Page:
Monday, November 17, 2008

Just a Thought about Agriculture in Maunalua - ʻUala

There was much more sweet potato (ʻuala) farming in the ahupua'a of Maunalua in ancient Hawai'i, and little or no kalo production due to the dryer environment of Maunalua. If an inland or ma uka type Hawaiian cultural & agricultural learning center were to be located somewhere in Maunalua in the future for the education of our keiki, community members and others, wouldn't it be befitting to have a focus or concentration on a crop that has much historical significance to this area such as ʻuala (see keiki ʻuala piko vines in pictures above).

Other wetter type ahupua'a in the islands revolve there activities & learning around kalo rightly so if that was a known location for kalo in the past and the environment is suitable for kalo growing. Maunalua could be a very unique and different learning place with the emphasis on ʻuala cultivation in which the valleys of Maunalua were once known for.

ʻUala was the second most abundant starch in the diet of the people of Hawai'i after kalo. There is rightly so, much emphasis on kalo today for many reasons including the religious & spiritual reasons which I will not go into in this post. The point being made here is that a place to learn about ʻuala cultivation and it's importance in old Hawai'i as an emphasis and in addition to other Hawaiian cultural and agricultural topics would be ideal in Maunalua. ʻUala cultivation is much less common to see and hear about as compared to kalo throughout the islands. Maunalua could play an important part in making ʻuala visible again in front of the community and in also developing a greater appreciation among many more of us for this important & culturally significant food item of old.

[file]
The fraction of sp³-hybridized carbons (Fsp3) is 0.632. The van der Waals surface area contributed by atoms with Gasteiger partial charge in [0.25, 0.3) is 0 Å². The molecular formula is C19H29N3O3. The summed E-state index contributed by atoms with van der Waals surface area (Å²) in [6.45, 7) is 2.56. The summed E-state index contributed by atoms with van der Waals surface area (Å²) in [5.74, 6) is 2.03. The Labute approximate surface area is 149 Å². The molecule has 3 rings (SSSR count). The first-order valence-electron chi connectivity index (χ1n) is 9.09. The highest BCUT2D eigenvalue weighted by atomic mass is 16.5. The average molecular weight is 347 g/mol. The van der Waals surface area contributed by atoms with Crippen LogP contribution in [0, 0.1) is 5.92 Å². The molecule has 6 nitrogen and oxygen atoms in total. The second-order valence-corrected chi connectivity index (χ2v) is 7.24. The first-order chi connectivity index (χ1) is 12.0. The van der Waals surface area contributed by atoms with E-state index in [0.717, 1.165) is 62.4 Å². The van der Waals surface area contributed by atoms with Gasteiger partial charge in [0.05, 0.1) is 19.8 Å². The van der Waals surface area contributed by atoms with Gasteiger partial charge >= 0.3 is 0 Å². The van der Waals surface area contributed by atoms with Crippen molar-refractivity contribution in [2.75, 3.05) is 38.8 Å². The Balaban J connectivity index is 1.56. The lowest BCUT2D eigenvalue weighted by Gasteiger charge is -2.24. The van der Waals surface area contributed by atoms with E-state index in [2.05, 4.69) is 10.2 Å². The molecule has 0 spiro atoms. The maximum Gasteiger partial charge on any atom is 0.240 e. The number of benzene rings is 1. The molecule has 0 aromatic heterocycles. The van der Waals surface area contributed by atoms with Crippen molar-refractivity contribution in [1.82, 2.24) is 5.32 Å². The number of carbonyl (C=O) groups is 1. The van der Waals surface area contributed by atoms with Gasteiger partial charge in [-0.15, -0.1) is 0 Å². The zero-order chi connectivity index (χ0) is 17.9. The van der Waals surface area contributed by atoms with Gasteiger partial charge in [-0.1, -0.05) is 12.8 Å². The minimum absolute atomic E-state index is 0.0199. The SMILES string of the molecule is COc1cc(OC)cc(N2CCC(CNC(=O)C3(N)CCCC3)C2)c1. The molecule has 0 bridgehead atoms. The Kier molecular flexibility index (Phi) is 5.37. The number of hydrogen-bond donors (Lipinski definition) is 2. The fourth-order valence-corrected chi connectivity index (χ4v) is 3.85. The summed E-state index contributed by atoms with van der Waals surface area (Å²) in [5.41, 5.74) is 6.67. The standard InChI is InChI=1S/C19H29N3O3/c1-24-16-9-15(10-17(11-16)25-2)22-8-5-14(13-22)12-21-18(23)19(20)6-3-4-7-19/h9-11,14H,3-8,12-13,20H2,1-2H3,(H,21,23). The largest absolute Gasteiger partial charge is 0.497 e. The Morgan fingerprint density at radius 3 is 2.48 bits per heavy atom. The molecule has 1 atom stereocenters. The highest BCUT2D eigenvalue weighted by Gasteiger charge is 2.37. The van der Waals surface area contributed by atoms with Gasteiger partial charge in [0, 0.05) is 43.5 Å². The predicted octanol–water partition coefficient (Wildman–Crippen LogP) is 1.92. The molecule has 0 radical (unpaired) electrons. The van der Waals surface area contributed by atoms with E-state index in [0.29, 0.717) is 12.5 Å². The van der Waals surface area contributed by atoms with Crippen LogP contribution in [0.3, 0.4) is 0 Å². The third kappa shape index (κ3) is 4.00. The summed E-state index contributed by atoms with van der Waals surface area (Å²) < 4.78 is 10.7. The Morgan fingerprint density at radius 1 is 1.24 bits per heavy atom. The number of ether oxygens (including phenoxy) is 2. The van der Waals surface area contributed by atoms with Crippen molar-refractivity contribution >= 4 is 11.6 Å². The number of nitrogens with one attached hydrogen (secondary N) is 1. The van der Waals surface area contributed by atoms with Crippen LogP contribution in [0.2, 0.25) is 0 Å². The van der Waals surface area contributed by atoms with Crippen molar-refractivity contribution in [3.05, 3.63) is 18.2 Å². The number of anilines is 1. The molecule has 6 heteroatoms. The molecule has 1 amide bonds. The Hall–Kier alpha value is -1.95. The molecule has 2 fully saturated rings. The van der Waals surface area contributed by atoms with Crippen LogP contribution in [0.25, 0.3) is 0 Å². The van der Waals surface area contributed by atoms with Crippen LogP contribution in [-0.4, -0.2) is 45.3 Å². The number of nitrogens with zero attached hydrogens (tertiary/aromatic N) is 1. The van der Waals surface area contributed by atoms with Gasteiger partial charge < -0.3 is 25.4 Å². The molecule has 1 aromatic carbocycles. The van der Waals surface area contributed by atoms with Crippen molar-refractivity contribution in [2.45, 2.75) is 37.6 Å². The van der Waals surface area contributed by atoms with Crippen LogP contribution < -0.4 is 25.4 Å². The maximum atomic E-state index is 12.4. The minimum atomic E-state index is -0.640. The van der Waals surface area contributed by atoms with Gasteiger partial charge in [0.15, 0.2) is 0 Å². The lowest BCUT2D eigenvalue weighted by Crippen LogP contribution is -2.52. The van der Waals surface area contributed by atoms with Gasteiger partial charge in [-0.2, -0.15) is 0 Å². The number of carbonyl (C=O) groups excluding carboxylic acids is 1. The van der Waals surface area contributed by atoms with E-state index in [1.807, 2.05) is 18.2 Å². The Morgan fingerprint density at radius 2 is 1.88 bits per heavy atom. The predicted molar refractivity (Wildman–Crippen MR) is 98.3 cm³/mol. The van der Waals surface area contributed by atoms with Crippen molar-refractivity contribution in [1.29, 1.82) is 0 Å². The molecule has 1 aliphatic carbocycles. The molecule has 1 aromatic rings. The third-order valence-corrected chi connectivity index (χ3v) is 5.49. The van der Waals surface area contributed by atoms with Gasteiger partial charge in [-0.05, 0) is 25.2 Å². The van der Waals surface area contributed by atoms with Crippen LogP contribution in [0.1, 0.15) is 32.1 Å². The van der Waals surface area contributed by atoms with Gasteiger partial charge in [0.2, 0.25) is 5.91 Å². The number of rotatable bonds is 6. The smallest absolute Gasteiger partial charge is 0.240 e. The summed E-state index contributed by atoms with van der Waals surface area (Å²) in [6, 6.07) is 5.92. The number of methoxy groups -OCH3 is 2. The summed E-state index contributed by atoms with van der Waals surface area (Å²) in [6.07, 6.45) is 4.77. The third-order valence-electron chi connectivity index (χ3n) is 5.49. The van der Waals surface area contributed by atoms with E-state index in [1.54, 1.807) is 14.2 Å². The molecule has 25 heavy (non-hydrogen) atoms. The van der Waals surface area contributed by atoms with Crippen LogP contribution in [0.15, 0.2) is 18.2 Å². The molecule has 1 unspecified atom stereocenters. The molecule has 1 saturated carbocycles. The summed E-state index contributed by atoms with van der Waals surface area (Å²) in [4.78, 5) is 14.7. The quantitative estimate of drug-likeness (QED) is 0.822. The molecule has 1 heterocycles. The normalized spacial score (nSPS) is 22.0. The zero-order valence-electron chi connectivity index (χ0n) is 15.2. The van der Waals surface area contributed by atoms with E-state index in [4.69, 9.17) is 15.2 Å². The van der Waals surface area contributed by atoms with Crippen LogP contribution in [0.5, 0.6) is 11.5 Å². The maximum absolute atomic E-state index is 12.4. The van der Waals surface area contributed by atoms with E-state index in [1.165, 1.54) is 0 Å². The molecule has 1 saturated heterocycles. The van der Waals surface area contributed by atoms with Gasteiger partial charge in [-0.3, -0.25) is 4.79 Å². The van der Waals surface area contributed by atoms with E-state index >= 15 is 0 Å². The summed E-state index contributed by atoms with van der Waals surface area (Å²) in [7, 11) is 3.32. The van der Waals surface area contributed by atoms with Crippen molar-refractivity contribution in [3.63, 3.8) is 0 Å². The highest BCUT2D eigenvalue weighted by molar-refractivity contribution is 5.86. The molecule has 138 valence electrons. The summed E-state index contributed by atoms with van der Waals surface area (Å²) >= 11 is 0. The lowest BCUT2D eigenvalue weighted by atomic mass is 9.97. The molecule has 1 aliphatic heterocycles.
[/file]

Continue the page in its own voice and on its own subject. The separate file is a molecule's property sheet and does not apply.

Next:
Although, Maunalua has been exposed to over-development of housing in recent years, there are still lands available where a learning center & possible community kitchen could be located that could allow for teaching of Hawaiian culture, cultivation & agricultural methods, proper ahupua'a based land usage & management, community gatherings and farmers open markets for the existing farmers and agricultural businesses in our community.

Maybe this is just the concept that will assist in keeping agriculture in our community for the long haul, bring the community closer together and help keep our last remaining pockets of rural Hawai'i alive and well in Maunalua.

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